The Las Huelgas Beatus takes its name from the Castilian monastery of Las Huelgas in Burgos, the monastery where the manuscript was discovered in the late 1860s. Made in 1220, the book represents the largest and most recent codex of a tradition of five centuries of medieval illuminated commentaries on the Book of Revelation. The original text dates to circa 775, when the Asturian monk Beatus wrote an explanatory piece of one of the most cryptic and imaginative books of the Bible.
For more information on the Beatus model, read our blog article by Amy R. Miller (PhD, Medieval Art History, University of Toronto).
Beatus was motivated by his calculation that the world would end in 800. The commentary became a fundamental source of inspiration for illuminators who enriched the text with colorful and vivid illustrations. The Beatus tradition is considered Spain’s most important contribution to medieval manuscript illumination.
The Origin of the Las Huelgas Beatus
Produced in the royal monastery of Las Huelgas, it seems probable that the codex was commissioned by the queen Berengaria of Castille, sister of Alfonso VIII, who was the founder of the monastery in Burgos.
Afterwards, the codex belonged to the Monastery of Saint Clement of Toledo, founded by Alfonso VI, and was handed over to the order of the Cistercians by Alfonso VIII. The manuscript is remarkable for its extensive decoration along with the illustrations of themes usually omitted by other illuminators.
The Beatus of Las Huelgas contains over 90 miniatures of varied sizes, from a quarter of a page to a full page and even, in certain instances, to a double page.
Of these miniatures, 70 portray the Book of Revelation and 11 Jerome’s commentary on the Book of Daniel. These miniatures illustrating the book of the Old Testament are attributed to the Master of Toledo.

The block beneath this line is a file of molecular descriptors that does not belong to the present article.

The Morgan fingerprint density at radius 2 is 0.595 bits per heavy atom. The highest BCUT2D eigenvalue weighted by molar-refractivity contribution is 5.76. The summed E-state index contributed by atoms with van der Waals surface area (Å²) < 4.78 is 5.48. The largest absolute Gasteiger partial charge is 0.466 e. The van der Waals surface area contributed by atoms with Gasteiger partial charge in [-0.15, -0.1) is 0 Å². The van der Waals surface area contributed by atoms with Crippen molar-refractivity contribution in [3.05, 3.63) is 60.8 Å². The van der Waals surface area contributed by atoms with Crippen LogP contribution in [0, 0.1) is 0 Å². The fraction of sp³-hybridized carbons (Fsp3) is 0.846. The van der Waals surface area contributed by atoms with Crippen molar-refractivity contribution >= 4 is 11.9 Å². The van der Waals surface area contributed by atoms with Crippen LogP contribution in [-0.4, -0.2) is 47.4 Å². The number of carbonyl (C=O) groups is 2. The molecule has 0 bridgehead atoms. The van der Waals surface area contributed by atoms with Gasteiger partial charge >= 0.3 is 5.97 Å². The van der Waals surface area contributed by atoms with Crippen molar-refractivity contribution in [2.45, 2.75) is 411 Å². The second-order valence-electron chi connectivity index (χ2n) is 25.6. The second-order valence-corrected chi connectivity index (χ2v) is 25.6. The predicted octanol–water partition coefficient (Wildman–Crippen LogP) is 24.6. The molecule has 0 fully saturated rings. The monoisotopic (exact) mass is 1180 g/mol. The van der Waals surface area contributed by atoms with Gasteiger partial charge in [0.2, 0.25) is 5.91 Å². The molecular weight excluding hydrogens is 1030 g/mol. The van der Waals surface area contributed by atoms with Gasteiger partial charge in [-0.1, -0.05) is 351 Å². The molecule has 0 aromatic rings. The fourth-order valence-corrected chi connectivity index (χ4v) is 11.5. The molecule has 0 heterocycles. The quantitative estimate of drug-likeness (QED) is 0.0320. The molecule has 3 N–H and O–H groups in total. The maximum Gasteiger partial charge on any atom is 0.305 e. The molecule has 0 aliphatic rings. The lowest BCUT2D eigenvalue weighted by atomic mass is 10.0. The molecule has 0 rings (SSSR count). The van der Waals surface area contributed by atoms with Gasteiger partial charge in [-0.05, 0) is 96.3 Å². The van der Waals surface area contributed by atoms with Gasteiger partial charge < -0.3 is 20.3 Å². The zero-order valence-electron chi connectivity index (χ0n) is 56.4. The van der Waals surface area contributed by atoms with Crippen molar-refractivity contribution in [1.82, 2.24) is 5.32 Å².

New Materials for the Beatus Traditions: The Originality of the Las Huelgas Illuminations
The Las Huelgas Beatus, in addition to the extensive illustrations of the Beatus manuscripts, presents a series of illuminations rarely found in other books. The manuscript displays traditional images like the Angels Playing the Trumpets and the Adoration of the Lamb.
Some illuminations are rare in the Beatus tradition or they even appear as novel features of the Las Huelgas exemplar. The images illustrating the prefaces are enriched with biblical scenes. For example, the Genealogical Tables display scenes taken from the Book of Genesis along with the Adoration of the Magi.
Original iconographies are also discernible in the Angels Holding the Arms of the Cross of Oviedo, the image of Christ in Majesty, the depiction of the Evangelist Portraits accompanied by witnesses, the illumination of Saint Michael Slaying the Dragon, and a full-page representation of the letter Omega.
The illuminators painted the imaginary scenes with vibrant colors typical of the Spanish illumination.
We have 1 facsimile edition of the manuscript "Beatus of Liébana - Huelga Codex": Apocalipsis de San Juan. Beato de Liebana. Monasterio de Las Huelgas facsimile edition, published by Scriptorium, 2004Request Info / Price